Articles about books

A book is a present you can open again and again.

Aunt Julia and the Scriptwriter — Mario Vargas Llosa

La Habanera dances in the streets
And like every night
Pedro Comacho sells peanuts
Outside the Tropicana Club

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No One Is Talking About This — Patricia Lockwood

No One is Talking About This

The first half of the book is dizzying — stupid — hilarious — it’s a series of seemingly random impressions, vignettes, observations and ideas of a narrator who is an Internet celebrity and is steeped in Internet culture.

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X + Y — Eugenia Cheng

X + Y: A mathematician's manifesto for rethinking gender, by Eugenia Cheng

It seems to me that the world is set up in such a way as to give men an unfair advantage. (Lucky me.) And not just because they are men — more because the world is set up so that certain kinds of behaviour are favoured, and those behaviours are more common in men than in women. There are behaviours that are thought of as typically masculine or feminine, but talking about them in those terms just reinforces the stereotypes that we should try to abolish. As soon as we say “men are like this”, someone else will reasonably say “not all men!” and we end up with an argument instead of progress.

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At the Existentialist Cafe — Susan Bakewell

At The Existentialist Cafe by Susan Bakewell

This is an excellent and wide-ranging description of the genesis of existentialism. It includes descriptions of all the major figures you have heard of, like Sartre, de Beauvoir and Camus, and further back to the likes of Heidegger and Nietzsche and many many more. After reading this I feel I have a much better idea of these people as people, rather than abstract ideas or buzzwords. Although mostly, I would rather just know their ideas since it seems they weren’t all the nicest people. It’s interesting to read about the long and fraught relationships that (maybe) helped shape their thought.

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The Deficit Myth — Stephanie Kelton

Why can’t the government just print more money?

That’s a pretty obvious question, and I feel it’s not often answered satisfactorily. This book discusses the way money works from the viewpoint of Modern Monetary Theory (MMT), which seems to make a lot of sense. As I understand it, here’s how things should work.

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Lolita — Vladimir Nabokov

Book cover: The Annotated Lolita. This is a boring clip art image since I read an ebook and so have no nice photo of my own.

This is the fictional autobiography of one Humbert Humbert, written in his jail cell near the end of his life. He is very erudite and quite engaging despite being unhealthily obsessed with young girls. He falls in love with the title character (his landlady’s young daughter) and ends up taking her on an extended road trip across the USA. They purport to be father and daughter but are actually lovers. At the beginning Lolita seems reasonably willing to go along with everything, but Humbert gradually reveals how controlling he is and how unhappy Lolita really is. He slowly loses his grip and eventually loses Lolita, and commits the crime that finally lands him in jail. The writing throughout is clever, inventive and endlessly rewarding to read, despite the bleak and tawdry subject matter.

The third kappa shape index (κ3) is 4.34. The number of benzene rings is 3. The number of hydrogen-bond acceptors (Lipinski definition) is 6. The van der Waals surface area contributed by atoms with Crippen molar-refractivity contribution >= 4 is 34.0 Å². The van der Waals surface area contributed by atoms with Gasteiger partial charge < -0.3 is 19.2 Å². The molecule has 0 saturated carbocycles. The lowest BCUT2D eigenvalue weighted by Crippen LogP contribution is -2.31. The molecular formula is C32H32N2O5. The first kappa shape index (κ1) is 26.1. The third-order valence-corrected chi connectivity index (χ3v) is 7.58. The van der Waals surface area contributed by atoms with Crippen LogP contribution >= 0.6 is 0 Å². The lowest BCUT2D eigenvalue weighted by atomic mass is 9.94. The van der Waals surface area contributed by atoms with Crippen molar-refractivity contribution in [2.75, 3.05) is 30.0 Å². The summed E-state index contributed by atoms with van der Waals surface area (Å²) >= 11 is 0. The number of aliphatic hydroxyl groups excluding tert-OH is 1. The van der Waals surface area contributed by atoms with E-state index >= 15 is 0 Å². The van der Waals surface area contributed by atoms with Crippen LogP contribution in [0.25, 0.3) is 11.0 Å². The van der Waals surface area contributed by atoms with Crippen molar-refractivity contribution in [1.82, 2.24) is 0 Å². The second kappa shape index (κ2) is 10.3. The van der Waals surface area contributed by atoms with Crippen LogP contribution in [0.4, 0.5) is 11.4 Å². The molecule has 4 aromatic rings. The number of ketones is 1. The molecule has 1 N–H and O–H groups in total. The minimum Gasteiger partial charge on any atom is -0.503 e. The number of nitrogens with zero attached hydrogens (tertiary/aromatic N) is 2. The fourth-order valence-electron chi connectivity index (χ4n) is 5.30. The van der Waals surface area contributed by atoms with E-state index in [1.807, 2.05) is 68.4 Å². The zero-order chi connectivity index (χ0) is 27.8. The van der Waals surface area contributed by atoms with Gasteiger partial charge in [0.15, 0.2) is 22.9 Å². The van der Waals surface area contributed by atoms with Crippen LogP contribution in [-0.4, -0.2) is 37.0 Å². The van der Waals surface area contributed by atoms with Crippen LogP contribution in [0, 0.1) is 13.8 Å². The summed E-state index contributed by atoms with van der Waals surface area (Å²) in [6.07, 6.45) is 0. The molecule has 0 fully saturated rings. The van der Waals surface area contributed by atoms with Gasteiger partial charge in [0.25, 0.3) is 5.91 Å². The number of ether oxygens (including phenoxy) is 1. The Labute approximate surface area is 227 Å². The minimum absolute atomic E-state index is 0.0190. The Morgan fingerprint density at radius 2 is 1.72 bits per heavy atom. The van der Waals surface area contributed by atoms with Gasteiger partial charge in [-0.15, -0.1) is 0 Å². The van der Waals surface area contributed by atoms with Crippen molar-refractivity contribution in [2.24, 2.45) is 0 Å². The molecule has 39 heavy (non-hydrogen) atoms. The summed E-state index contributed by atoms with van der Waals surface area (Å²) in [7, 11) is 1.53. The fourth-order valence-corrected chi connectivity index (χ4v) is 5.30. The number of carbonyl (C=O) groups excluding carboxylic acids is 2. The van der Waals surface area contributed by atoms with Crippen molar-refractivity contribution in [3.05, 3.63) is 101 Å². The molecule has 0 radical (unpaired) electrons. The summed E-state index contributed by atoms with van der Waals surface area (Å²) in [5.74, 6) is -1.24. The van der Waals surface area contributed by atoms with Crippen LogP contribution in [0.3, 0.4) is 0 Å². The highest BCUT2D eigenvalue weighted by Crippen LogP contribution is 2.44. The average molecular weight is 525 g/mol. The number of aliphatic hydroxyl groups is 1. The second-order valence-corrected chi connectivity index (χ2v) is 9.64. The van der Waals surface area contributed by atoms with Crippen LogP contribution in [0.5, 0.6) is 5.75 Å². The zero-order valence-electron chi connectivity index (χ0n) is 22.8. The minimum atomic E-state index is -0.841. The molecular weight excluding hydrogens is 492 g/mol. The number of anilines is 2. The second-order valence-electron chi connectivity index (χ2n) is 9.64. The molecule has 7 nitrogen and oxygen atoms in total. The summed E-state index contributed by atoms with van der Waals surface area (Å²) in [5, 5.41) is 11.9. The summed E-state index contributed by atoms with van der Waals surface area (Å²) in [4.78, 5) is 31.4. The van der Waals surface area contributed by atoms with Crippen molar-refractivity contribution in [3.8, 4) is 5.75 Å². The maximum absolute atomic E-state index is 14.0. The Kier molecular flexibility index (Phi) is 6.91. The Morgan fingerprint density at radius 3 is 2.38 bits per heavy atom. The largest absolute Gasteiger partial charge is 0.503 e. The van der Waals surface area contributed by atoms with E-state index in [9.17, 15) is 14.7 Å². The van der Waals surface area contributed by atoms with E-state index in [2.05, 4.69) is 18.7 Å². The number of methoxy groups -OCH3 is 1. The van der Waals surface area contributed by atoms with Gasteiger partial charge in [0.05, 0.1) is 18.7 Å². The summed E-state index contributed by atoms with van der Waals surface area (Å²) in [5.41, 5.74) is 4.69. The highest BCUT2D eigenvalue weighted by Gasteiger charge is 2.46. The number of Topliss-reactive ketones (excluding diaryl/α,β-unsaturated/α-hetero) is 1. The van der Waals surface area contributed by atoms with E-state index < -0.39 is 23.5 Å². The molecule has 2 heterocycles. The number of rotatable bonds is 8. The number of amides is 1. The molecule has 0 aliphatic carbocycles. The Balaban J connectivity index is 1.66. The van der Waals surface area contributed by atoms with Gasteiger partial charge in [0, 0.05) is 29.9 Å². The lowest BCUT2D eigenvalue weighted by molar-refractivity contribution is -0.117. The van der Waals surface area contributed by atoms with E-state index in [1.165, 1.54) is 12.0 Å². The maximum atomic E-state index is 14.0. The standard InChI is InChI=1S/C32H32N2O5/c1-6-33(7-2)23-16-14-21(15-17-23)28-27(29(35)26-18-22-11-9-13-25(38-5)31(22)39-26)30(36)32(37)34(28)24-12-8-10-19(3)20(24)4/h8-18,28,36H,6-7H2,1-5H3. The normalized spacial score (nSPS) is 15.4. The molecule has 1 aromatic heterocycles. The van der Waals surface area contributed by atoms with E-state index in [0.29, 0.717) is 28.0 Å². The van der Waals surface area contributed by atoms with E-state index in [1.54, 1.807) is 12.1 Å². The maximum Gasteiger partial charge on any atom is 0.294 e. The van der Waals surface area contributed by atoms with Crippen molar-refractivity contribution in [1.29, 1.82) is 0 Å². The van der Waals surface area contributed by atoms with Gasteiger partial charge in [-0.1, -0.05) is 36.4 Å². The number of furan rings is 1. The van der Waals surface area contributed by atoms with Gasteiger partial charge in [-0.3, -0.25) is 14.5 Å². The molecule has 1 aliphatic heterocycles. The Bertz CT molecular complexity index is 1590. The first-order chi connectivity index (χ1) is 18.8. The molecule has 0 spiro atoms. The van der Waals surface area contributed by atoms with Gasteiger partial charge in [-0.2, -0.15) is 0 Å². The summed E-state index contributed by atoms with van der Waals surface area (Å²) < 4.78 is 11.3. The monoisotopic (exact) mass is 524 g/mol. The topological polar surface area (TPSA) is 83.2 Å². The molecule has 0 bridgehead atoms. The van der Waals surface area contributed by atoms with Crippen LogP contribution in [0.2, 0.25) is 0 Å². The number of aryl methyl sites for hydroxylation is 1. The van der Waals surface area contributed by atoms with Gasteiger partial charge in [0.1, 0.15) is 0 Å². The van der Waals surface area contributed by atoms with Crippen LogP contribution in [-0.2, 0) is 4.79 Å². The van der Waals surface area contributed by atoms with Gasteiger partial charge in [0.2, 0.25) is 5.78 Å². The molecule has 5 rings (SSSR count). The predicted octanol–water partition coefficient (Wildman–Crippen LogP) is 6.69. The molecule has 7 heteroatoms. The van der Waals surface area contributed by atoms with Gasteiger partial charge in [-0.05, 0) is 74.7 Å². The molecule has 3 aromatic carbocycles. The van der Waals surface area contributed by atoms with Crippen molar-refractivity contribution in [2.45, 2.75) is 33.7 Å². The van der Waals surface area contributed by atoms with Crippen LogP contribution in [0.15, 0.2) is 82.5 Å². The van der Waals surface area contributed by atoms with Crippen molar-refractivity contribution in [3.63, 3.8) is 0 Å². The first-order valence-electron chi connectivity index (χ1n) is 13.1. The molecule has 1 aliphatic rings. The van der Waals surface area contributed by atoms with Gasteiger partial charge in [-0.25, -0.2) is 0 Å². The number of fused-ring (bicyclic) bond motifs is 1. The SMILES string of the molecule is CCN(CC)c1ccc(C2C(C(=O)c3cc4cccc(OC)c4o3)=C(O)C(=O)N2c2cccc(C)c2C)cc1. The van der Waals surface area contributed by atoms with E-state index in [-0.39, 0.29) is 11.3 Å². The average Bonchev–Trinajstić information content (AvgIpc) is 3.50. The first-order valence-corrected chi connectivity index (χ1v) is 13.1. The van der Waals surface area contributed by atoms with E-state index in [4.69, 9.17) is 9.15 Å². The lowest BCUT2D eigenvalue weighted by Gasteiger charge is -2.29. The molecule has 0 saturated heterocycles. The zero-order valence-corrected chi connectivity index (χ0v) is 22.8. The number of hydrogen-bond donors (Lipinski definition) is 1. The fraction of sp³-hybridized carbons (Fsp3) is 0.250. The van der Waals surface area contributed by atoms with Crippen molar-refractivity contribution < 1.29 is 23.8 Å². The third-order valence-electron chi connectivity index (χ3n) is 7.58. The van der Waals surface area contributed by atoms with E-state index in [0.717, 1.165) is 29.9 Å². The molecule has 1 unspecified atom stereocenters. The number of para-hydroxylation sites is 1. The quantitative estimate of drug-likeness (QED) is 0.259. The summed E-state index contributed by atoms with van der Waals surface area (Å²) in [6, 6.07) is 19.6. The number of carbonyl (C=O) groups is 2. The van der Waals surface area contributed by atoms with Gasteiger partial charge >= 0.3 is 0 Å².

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The Big Shift — Deirdre Kent

This slim volume sets out some pretty radical proposals for fixing New Zealand’s monetary and financial systems. These systems are not working as well as they should, and Kent’s ideas could improve society and help deal with climate change. I can’t see them happening anytime soon, but the future is a very long time… 

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Rain — Kirsty Gunn

Did you ever read a book or watch a film where you could just tell that something awful was going to happen? You dreaded the turn of every page in anticipation of the imminent horror. And yet you just had to keep reading, to find out what actually happens.

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Hello World — Hannah Fry

“Algorithms” will save the world, or possibly destroy it. This book is a good survey of how computerised algorithms are used and misused, and how they can be harnessed so their power can be used for good rather than evil.

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Introducing Critical Theory — Stuart Sim

This is a dizzying whirlwind tour of Marxism, feminism, postmodernism, and so many other isms, theorists, philosophers and various thinkers. It can’t do much more than give the briefest summaries of these ideas, but it does help to see how they fit together historically. Sadly there is nothing on critical race theory, which seems to have become a thing recently. Still there is a lot to chew on and a lot of launching points for further reading, if only I had a spare decade or so.

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